Stay-at-home dad Maurice David makes it work

Maurice David home schools his daughters from left, seven year old Yeva, Xola, three, and Zara, eight.  - Angelo Marcelle
Maurice David home schools his daughters from left, seven year old Yeva, Xola, three, and Zara, eight. - Angelo Marcelle

ENTREPRENEUR Maurice David said he chose to be a stay-at-home dad while his wife goes to work, so he could be in their children’s lives while they were growing up.

He homeschools his three children while tending to a backyard garden and working from home.

David lives in Wallerfield on just under an acre of land on which he keeps chickens, rabbits, and grows produce. His three children are Zara, eight; Yeva, seven; and Xola, three, whom he raises with his wife, Gem. He has been homeschooling them for four years.

They decided on homeschooling their children after Zara's birth. David said staying at home became an easier decision once his wife was offered a job outside the home.

“We had a small business and it had its ups and downs. I used to be out a lot when the girls were younger, to make up what the business didn’t bring in. I had to do schoolwork with the children, and something always got in the way of doing work.

"We had a good family support system, but it’s not all the time you can get someone to take the children because everyone’s also busy doing their own thing, and when you’re not earning enough money, you can’t hire someone to come in and help all the time.”

He said during covid19, they had been growing and delivering produce and were on the verge of expanding to a physical location.

It was then his wife was offered a job through a friend of a friend. He told her to go ahead, as it would allow her to do the work she was interested in, and he would stay home and take care of the children.

As part of his daily house dad duties, Maurice David gets the dirty laundry ready for washing. - Angelo Marcelle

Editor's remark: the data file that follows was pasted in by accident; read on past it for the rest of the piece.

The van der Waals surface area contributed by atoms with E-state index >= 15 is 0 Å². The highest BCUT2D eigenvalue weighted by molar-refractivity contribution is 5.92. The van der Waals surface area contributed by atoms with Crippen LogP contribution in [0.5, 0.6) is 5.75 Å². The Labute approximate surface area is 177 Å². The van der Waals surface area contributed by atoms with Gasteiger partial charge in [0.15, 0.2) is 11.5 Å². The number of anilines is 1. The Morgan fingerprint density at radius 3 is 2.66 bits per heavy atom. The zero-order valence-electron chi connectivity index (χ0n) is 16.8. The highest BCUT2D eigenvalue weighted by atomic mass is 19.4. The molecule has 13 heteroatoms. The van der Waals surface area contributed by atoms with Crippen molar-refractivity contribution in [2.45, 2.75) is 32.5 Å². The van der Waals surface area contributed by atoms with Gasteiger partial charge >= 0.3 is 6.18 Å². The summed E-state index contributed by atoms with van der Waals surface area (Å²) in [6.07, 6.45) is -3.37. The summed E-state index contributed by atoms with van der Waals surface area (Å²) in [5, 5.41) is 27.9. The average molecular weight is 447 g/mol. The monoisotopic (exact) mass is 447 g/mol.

“I made the decision because one, now we would have a guaranteed income from at least one person, and two, the kids really needed looking after. I was looking at their development and we had reached a point we were making so much progress, I didn’t want to have to be moving my schedule around, missing days, and not being able to accomplish and bring them to where I wanted to see them growing in their education.”

David said another reason for the decision was that his mother fell ill and passed away while living in the US.

“I was looking at the relationship we had and I said I wanted to be able to spend more time with my family. I really saw I wanted to be part of my children’s lives, I didn’t want to be missing certain things.

“I didn’t have my mother and father with me all the time growing up. My mother left when I was probably two years old – I don’t remember her as a child, the next time I saw her I was about 12. My father left when I was seven. They both went abroad to pursue education and get a career.

"They never moved back to Trinidad, they created their own life and just got into work and all those things.”

He said he wanted something different.